Holden’s high iQ

The new Com­modore is now even more ap­peal­ing, writes Paul Gover

Herald Sun - Motoring - - First Drive -

THERE is more to the lat­est Com­modore than bio-ethanol in the tank. You have to dig a bit, but when you do the de­tail of the VE Se­ries II emerges and the car is con­firmed as a worth­while im­prove­ment.

The cabin is now lighter and nicer, with the ex­cel­lent Holden iQ sys­tem, there is some mi­nor cos­metic tweak­ing, some im­prove­ments to drive­abil­ity and re­fine­ment, and there is the Red­line punch at the top end.

A first look at the VEII is not par­tic­u­larly in­spir­ing, but when you drive the range you can see and feel the sort of work that makes any car more en­joy­able.

There is also the prom­ise of im­proved econ­omy when run­ning on un­leaded fuel.

GM Holden de­nies it has gone soft on the VEII by avoid­ing costly sheet-metal changes, and also trum­pets its lead­er­ship on E85 fuel and a part­ner­ship with Cal­tex, which should bring the fuel to most Aus­tralians from next year.

Holden chair­man Mike Dev­ereux says: ‘‘This is a typ­i­cal four-year update. You don’t nor­mally touch the sheet metal at this stage.

‘‘We’re very proud and happy of the work we’ve done. The E85 pro­gram was not cheap.’’

The devel­op­ment work has al­ready paid off with 600 Com­modore ex­ports to Brazil, and a 1500-2000 a year con­tin­u­ing link, and Dev­ereux says bio-ethanol will bring fleet buy­ers to the car as well as de­liv­er­ing a cus­tomer ben­e­fit.

We’re very proud and happy of the work we’ve done. The E85 pro­gram was not cheap.

But he’s quiet on the ac­tual drop in econ­omy and cruis­ing range, which is about 25 per cent on E85.

‘‘Our cus­tomers have been telling us they want to see our mod­els re­freshed with greater func­tion­al­ity. We have lis­tened and re­sponded in a way that con­tin­ues to po­si­tion Com­modore as the smart choice for Aus­tralian mo­torists,’’ Dev­ereux says.


NO ONE can com­plain about a ma­jor up­grade with a zero price rise.

Holden has de­lib­er­ately held the price line with the VEII as it pushes the value bonus in the car, start­ing with the iQ sys­tem.

It’s even held the Red­line Se­ries pack­age at a rea­son­able $2500, which is good value just for the up­graded Brembo brakes, which fast driv­ers have al­ways wanted for their 6-litre V8s.


THE E85 en­gine work is much more than just switch­ing to a dif­fer­ent pump at the petrol sta­tion.

There are sen­sors and fuel lines, dif­fer­ent en­gine com­po­nents and the huge work on tun­ing and dura­bil­ity test­ing.

Holden ad­mits its 3-litre six and 6-litre V8 lose about 25 per cent on econ­omy and range— the 3.6 does not go E85 un­til next year — but says bio-ethanol has more punch in ev­ery litre and that means im­proved torque in the rev range of ev­ery­day driv­ing.

The un­leaded ef­fort yields a V6 econ­omy boost of 2.8 per cent with 6.0 per cent on the V8, us­ing ev­ery­thing from plas­tic aero pan­els un­der the car to a new boot lid with a small spoiler, a clutched air­con­di­tion­ing com­pres­sor and a re­duc­tion in en­gine idle speed on the 3.6 V6.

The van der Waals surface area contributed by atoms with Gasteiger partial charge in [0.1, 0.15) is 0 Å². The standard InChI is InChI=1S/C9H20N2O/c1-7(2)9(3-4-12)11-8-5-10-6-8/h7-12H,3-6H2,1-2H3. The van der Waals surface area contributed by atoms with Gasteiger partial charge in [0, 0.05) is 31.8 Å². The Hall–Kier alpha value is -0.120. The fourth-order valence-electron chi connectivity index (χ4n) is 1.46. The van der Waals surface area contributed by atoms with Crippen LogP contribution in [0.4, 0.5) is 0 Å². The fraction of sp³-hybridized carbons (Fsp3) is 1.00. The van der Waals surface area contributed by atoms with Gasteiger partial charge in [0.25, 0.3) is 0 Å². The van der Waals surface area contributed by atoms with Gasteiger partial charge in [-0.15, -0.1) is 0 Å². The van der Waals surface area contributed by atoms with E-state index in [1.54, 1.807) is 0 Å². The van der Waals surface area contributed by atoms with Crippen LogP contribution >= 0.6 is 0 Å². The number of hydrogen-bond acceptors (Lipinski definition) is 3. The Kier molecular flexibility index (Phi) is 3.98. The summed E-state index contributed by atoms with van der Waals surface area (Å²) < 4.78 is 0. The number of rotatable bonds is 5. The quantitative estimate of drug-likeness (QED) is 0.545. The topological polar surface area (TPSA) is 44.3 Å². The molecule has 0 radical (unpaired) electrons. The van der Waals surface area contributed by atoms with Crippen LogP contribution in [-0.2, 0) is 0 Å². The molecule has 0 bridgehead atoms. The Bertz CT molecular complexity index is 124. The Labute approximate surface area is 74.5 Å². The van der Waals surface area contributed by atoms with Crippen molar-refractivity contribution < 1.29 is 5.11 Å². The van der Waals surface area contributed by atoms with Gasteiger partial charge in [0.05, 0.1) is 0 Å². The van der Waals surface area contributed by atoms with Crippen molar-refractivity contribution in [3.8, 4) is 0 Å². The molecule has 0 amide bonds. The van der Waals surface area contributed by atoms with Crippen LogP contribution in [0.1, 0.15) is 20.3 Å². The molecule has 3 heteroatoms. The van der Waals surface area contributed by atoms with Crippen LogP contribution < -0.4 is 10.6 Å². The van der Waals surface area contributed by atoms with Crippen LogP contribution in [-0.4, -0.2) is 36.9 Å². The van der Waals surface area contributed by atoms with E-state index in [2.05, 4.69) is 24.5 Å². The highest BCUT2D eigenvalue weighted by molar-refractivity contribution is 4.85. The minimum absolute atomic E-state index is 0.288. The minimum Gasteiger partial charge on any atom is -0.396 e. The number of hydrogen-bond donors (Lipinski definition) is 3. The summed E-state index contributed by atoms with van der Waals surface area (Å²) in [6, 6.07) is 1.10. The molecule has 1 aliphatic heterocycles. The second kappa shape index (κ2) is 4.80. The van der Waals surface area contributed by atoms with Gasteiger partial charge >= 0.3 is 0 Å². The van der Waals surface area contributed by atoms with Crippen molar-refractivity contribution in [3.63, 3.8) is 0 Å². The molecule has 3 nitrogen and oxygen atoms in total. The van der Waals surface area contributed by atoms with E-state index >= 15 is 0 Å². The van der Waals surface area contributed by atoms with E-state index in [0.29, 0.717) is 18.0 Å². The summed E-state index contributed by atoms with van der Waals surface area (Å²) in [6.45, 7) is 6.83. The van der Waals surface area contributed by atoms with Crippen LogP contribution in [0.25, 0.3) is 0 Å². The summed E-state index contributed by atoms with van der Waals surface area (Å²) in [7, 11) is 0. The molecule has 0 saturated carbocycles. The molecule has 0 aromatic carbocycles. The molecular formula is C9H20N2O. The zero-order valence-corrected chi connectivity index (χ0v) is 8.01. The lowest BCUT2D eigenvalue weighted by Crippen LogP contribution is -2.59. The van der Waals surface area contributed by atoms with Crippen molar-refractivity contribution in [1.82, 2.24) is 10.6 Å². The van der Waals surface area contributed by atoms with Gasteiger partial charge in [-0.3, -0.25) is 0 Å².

In­side the technology is all about Holden iQ It in­cor­po­rates ev­ery­thing from sat­nav with real-time traf­fic alerts — free for the life of the ve­hi­cle, though own­ers will pay for up­dated maps — to a hard-drive sound sys­tem that can rip-and-store up to 15 CDs.

It’s a touch­screen sys­tem that is also linked to Blue­tooth and steps up for SS/Calais/Caprice with voice guid­ance, in­tu­itive con­trols and a live speed limit alert sys­tem.


HOLDEN fans will no­tice the changes to the ex­te­rior, but the VEII blends into traf­fic, un­less the car is painted in this year’s hero colour, an elec­tric yel­low called Haz­ard.

The de­tail runs to a new front fas­cia, grille and head­lamps, but the only sheet-metal change is the new boot. All mod­els above the Ber­lina get new al­loys.

It’s a dif­fer­ent story in­side. Though the cheapie win­dow switches sur­vive in the con­sole, the cen­tre area of the dash is all new.

The iQ sys­tem sits higher than the pre­vi­ous sound sys­tems, the air­con­di­tion­ing con­trols are new, there are lighter colours and the gen­eral ef­fect is more open and mod­ern.


THERE’S noth­ing to re­port, but that’s fine be­cause the Com­modore is al­ready a five-star ANCAP win­ner.

Big changes will not hap­pen un­til the next to­tal over­haul of the car be­cause Volvo-style pre­dic­tive safety sys­tems will need a com­plete wiring and com­puter up­grade.


HOLDEN fills all the tanks at the VEII press pre­view with E85, not that any­one can tell.

Per­haps there is a lit­tle more mid-range punch around town and for over­tak­ing, but it would take a back-to-back run to con­firm it. And there is no chance on this day in and around Ade­laide.

The big tick goes to the dash changes and the iQ sys­tem, which is ex­actly the sort of thing that will bring or­di­nary Aussies into Holden show­rooms.

And then the E85 — with the prom­ise of a

Fron­trun­ner: the Com­modore VE Se­ries II, in­clud­ing the SSV sedan (above), has a new fas­cia, grille and head­lamps, but the only sheet-metal change is the new boot.

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